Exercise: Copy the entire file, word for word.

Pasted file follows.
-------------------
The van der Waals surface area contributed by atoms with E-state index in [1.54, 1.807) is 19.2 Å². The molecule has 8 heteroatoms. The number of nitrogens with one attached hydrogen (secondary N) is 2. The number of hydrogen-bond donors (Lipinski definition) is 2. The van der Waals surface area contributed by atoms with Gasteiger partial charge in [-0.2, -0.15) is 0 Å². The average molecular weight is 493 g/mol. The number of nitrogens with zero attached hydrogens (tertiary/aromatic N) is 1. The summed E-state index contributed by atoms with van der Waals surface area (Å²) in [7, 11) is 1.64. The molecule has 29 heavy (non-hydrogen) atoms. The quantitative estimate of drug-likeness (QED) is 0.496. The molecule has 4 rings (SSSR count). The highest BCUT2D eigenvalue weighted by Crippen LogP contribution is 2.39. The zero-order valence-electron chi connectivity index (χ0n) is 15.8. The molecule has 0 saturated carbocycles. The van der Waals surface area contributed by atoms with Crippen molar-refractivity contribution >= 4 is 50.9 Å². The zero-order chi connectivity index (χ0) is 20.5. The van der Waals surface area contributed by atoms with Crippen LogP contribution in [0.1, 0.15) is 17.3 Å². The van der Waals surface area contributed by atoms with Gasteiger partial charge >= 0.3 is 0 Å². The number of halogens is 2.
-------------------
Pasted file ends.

The van der Waals surface area contributed by atoms with E-state index in [1.54, 1.807) is 19.2 Å². The molecule has 8 heteroatoms. The number of nitrogens with one attached hydrogen (secondary N) is 2. The number of hydrogen-bond donors (Lipinski definition) is 2. The van der Waals surface area contributed by atoms with Gasteiger partial charge in [-0.2, -0.15) is 0 Å². The average molecular weight is 493 g/mol. The number of nitrogens with zero attached hydrogens (tertiary/aromatic N) is 1. The summed E-state index contributed by atoms with van der Waals surface area (Å²) in [7, 11) is 1.64. The molecule has 29 heavy (non-hydrogen) atoms. The quantitative estimate of drug-likeness (QED) is 0.496. The molecule has 4 rings (SSSR count). The highest BCUT2D eigenvalue weighted by Crippen LogP contribution is 2.39. The zero-order valence-electron chi connectivity index (χ0n) is 15.8. The molecule has 0 saturated carbocycles. The van der Waals surface area contributed by atoms with Crippen molar-refractivity contribution >= 4 is 50.9 Å². The zero-order chi connectivity index (χ0) is 20.5. The van der Waals surface area contributed by atoms with Crippen LogP contribution in [0.1, 0.15) is 17.3 Å². The van der Waals surface area contributed by atoms with Gasteiger partial charge >= 0.3 is 0 Å². The number of halogens is 2.